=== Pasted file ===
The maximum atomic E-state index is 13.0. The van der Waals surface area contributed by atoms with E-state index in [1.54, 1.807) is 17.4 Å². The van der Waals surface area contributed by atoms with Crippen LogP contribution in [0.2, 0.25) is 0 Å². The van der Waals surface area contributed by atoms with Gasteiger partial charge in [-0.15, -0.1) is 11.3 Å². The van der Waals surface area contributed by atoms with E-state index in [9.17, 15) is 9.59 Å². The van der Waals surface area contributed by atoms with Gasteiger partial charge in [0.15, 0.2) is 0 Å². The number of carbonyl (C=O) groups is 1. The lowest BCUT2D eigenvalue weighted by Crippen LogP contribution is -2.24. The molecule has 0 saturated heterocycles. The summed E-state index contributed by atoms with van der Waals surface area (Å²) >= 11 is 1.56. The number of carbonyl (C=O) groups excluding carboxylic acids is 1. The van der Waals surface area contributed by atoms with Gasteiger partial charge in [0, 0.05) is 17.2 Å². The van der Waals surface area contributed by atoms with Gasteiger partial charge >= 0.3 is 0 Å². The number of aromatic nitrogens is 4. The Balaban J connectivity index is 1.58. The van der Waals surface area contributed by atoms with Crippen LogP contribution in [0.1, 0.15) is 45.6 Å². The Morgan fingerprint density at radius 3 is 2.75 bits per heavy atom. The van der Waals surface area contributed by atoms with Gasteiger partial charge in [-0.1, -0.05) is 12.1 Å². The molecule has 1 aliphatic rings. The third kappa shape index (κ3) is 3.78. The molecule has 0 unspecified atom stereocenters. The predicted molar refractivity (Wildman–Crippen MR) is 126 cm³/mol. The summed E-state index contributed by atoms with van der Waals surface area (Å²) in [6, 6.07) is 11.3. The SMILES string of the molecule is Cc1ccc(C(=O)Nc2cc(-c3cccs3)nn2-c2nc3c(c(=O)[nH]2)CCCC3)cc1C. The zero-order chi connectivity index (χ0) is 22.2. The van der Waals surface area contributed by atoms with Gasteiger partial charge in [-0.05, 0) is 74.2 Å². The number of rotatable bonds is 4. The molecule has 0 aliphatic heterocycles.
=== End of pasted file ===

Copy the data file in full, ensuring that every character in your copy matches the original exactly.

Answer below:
The maximum atomic E-state index is 13.0. The van der Waals surface area contributed by atoms with E-state index in [1.54, 1.807) is 17.4 Å². The van der Waals surface area contributed by atoms with Crippen LogP contribution in [0.2, 0.25) is 0 Å². The van der Waals surface area contributed by atoms with Gasteiger partial charge in [-0.15, -0.1) is 11.3 Å². The van der Waals surface area contributed by atoms with E-state index in [9.17, 15) is 9.59 Å². The van der Waals surface area contributed by atoms with Gasteiger partial charge in [0.15, 0.2) is 0 Å². The number of carbonyl (C=O) groups is 1. The lowest BCUT2D eigenvalue weighted by Crippen LogP contribution is -2.24. The molecule has 0 saturated heterocycles. The summed E-state index contributed by atoms with van der Waals surface area (Å²) >= 11 is 1.56. The number of carbonyl (C=O) groups excluding carboxylic acids is 1. The van der Waals surface area contributed by atoms with Gasteiger partial charge in [0, 0.05) is 17.2 Å². The van der Waals surface area contributed by atoms with Gasteiger partial charge >= 0.3 is 0 Å². The number of aromatic nitrogens is 4. The Balaban J connectivity index is 1.58. The van der Waals surface area contributed by atoms with Crippen LogP contribution in [0.1, 0.15) is 45.6 Å². The Morgan fingerprint density at radius 3 is 2.75 bits per heavy atom. The van der Waals surface area contributed by atoms with Gasteiger partial charge in [-0.1, -0.05) is 12.1 Å². The molecule has 1 aliphatic rings. The third kappa shape index (κ3) is 3.78. The molecule has 0 unspecified atom stereocenters. The predicted molar refractivity (Wildman–Crippen MR) is 126 cm³/mol. The summed E-state index contributed by atoms with van der Waals surface area (Å²) in [6, 6.07) is 11.3. The SMILES string of the molecule is Cc1ccc(C(=O)Nc2cc(-c3cccs3)nn2-c2nc3c(c(=O)[nH]2)CCCC3)cc1C. The zero-order chi connectivity index (χ0) is 22.2. The van der Waals surface area contributed by atoms with Gasteiger partial charge in [-0.05, 0) is 74.2 Å². The number of rotatable bonds is 4. The molecule has 0 aliphatic heterocycles.